Moreover I’m assuming that governments generally use taxes to protect people from food poisoning and the like, regulate to force companies to play fair, and as social safety nets when things go bad, and that they’re not particularly efficient. Those of course are my assumptions, which anyone can disagree with.
But in terms of proving my theorem, I’m stuck thinking it’s more like, there’s some point in between very low and very high taxes where it gradually becomes true that raising taxes more will indeed start to kill jobs.
How about our situation now? Right now we have pretty low taxes by historical measures, and moreover the known loopholes mean that businesses (especially big ones with fancy lawyers) pay much less than their stated tax rate.
Why, in this case, would a moderate bump in their tax rates kill jobs?
Here’s a possible argument: if higher taxes actually encourage more regulation, then that could be a major problem for smaller businesses, who don’t have the margin for dealing with hiring that many lawyers for compliance issues. Although this article argues that “regulation kills jobs” is an invalid statement in general.
Pet peeve of mine: when you hear conservatives talk about killing jobs, they often frame it in terms of struggling small businesses, often run by a woman. But it’s easy enough to imagine that we introduce taxes and regulation that are easier for small businesses to avoid smothering them. It’s really the huge businesses that we want to see start hiring, and it’s the huge businesses that pay so little taxes.
Here’s another one: if you raise taxes people will spend their cash on taxes instead of hiring people. But wait, that doesn’t apply right now when we have so much frigging cash on hand (and hidden in other countries). In other words, companies are not not hiring people for cash flow reasons, it’s because they don’t see the demand.
In the end I can’t see how to prove or even argue that theorem, assuming today’s conditions. Would love to hear the argument I’m missing.
I was delighted to meet a huge number of fun, hopeful, and excited nerds throughout the day. Since my talk was pretty early in the morning, I was able to relax afterwards and just enjoy all the questions and remarks that people wanted to discuss with me.
Some were people with lots of data, looking for data scientists who could analyze it for them, others were working with packs of data scientists (herds? covens?) and were in search of data. It was fun to try to help them find each other, as well as to hear about all the super nerdy and data-driven businesses that are getting off the ground right now. It certainly was an optimistic tone, I didn’t feel like we were in the middle of a double-dip recession for the entire day (well, at least til I got home and looked at the Greek default news).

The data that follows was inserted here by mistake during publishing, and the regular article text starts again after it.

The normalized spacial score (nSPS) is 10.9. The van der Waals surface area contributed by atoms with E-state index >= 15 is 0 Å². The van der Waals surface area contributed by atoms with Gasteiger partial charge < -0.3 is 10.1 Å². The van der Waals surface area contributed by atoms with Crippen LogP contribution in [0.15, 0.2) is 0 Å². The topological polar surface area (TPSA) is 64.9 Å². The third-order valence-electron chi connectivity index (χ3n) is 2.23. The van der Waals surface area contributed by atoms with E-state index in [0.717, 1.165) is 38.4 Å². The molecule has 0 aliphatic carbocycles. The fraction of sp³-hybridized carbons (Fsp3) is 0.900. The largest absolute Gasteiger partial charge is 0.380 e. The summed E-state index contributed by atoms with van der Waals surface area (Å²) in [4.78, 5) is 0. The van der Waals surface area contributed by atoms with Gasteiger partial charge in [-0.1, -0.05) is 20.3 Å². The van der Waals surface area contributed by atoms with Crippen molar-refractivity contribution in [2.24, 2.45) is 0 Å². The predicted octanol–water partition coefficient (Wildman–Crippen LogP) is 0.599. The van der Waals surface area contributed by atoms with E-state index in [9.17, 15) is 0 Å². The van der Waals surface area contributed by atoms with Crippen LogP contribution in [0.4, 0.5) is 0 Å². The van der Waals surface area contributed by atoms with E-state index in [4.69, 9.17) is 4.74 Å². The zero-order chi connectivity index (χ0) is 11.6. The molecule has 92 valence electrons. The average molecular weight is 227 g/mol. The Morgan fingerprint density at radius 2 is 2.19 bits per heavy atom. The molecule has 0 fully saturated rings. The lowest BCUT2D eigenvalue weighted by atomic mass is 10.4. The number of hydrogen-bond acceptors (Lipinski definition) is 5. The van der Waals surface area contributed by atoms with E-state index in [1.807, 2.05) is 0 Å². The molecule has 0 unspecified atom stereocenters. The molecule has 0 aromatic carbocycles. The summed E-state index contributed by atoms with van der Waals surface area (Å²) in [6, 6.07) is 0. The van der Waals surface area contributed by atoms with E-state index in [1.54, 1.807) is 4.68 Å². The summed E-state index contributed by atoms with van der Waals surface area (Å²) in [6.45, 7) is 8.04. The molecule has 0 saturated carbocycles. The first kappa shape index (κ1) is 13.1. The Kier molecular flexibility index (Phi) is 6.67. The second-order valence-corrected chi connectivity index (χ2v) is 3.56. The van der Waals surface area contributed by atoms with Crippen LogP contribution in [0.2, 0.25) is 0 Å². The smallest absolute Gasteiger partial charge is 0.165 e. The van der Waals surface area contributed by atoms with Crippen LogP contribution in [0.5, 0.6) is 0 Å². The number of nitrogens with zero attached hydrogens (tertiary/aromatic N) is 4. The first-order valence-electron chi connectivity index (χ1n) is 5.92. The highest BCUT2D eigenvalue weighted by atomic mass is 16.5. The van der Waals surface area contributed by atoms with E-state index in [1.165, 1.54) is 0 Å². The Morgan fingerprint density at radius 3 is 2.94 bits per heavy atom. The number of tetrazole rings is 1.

Conferences like these are excellent; they allow people to get together and learn each others’ languages and the existence of the new tools and techniques in use or in development. They also save people lots of time, make fast connection that would otherwise difficult or impossible, and of course sometimes inspire great new ideas. Too bad they are so expensive!
I also learned that there’s such thing as a “data scientist in residence,” held of course by very few people, which is the equivalent in academic math to having a gig at the Institute for Advanced Study in Princeton. Wow. I still haven’t decided whether I’d want such a cushy job. After all, I think I learn the most when I have reasonable pressure to get stuff done with actual data. On the other hand maybe that much freedom would allow one to do really cool stuff. Dunno.
I’m reading an interesting book by Douglas Harris about the value-added model movement, called Value-added Measures in Education, available here from Harvard Education Press. Harris goes into a very reasonable critique of how “snapshot” views of students, teachers, and school are a very poor assessment of teacher ability, since they are absolute measurements rather than changes in knowledge. Kind of like comparing the Dow to the S&P and concluding that you should definitely invest in Dow stocks since they are ten times better, it’s all about the return on a test score or an index, not the absolute number, when you are trying to gauge learning or profit.